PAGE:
For most of my life, I assumed that everyone else in the world considered suicide in varying frequencies or degrees. I didn’t know why professionals made such a big, stinking deal over the mention of it, I just learned very early NOT to mention it around certain people and to outright lie to others: Have I had any thoughts of suicide? Nope. Not a one. What do I look like? A crazy person? A weak person? Meanwhile, I would wake up in the morning wondering what it would feel like to jump off a tall building or put a bullet in my head. Quick and efficient stuff I’d think about. None of this slow bleeding in the bathtub nonsense, hoping someone might run in and save me. I always knew that if I actually did it, I’d do it right. I’d do it to get it done. For most of my life I drifted in and out of these fantasies. I could come up with a hundred reasons to hate myself in the course of a day.
It wasn’t until I met my friend Fluoxetine, at the age of 42, that I learned otherwise. Fluoxetine, and the man who prescribes it to me, taught me all kinds of things about how other people can see the world. For instance, some people NEVER think of suicide. Not just once a day or once a month, but NEVER once. These are probably the people who freak out when they hear you mention suicide as casually as if you’re talking about flossing your teeth. They probably feel sorry for people like me who see no other way to see the world. Hell, I guess I would feel sorry for me, too. But I didn’t know anything different. My doctor said freedom from that world, the only one I’d ever known, would feel like a weight being lifted. When my surroundings became more than a fluctuating shade of drab, I would wonder how I could have lived for so long the way I did.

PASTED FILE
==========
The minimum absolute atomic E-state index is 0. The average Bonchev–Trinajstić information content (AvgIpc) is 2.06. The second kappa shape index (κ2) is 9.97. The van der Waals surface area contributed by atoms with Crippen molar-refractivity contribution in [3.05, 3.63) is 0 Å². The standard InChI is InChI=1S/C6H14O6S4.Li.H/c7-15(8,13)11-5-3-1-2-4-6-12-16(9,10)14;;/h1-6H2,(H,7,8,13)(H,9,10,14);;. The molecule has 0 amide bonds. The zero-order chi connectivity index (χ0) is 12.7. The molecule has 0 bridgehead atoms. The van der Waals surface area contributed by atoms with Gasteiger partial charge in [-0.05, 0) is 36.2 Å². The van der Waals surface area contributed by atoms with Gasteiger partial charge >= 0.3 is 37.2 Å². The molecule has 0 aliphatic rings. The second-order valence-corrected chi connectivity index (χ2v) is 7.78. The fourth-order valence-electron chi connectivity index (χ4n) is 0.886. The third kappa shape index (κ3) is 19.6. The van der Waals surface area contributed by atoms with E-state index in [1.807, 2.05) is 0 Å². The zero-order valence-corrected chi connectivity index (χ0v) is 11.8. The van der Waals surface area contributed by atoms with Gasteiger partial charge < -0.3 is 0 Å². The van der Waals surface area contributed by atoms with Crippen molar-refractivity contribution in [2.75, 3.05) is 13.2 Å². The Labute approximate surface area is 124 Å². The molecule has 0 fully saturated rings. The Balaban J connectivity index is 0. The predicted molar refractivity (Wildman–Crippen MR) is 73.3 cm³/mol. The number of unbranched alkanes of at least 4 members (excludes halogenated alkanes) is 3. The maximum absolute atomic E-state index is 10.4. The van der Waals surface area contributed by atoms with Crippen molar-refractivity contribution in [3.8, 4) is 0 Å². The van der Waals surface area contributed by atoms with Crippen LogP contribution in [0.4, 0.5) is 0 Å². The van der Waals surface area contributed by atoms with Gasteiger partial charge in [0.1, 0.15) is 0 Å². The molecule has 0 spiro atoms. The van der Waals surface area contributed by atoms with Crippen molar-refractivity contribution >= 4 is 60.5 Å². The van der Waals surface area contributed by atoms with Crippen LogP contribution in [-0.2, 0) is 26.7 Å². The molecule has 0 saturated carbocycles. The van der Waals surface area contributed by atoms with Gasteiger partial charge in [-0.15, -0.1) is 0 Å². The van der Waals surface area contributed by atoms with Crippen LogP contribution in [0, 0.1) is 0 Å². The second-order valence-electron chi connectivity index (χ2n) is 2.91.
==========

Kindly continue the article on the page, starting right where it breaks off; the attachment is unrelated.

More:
I was skeptical, of course. I’m always skeptical of the therapy trade. But this dude was more than a therapist; he was a doctor who could make a precise diagnosis. He was a man who didn’t pity me or fear for me or for my condition because he knew it was treatable. No drama. No endless talk therapy.
I was one of the lucky ones who reacted positively to the antidepressant right from the start. I remember so clearly driving to the grocery store, exuberantly singing along to whatever came on the radio, and giggling at nothing. I remember walking through the aisles of the store, trembling a little because I just wanted to FUCKING DANCE! That first day was like a pure coke high without the bleeding nose. My doctor said it shouldn’t have happened so quickly, that my body needed time to adjust to it. But I tell you, it happened. I actually wanted to dance in a public place, and I don’t dance, anywhere. It was a sign.
So what’s my point? I guess it’s this: in all those forty-two years, during those times when bleakness would interrupt my thoughts at random and make the whole world seem absurd, I never did it, never acted on the dark fantasy. I seem to have a strong survival instinct. I found ways to adapt to whatever it was, just like I need to find ways to adapt to whatever this is that’s happening now in the world. I need to adjust my perspective, to compensate, maybe to up my dose. I’m considering going full-throttle into hippiedom and embracing peace, learning how to play the guitar, maybe go vegan, never step on a bug. I’m tired of conflict. I’m so damned good it, so good at starting fires and stoking them, but I always get burned.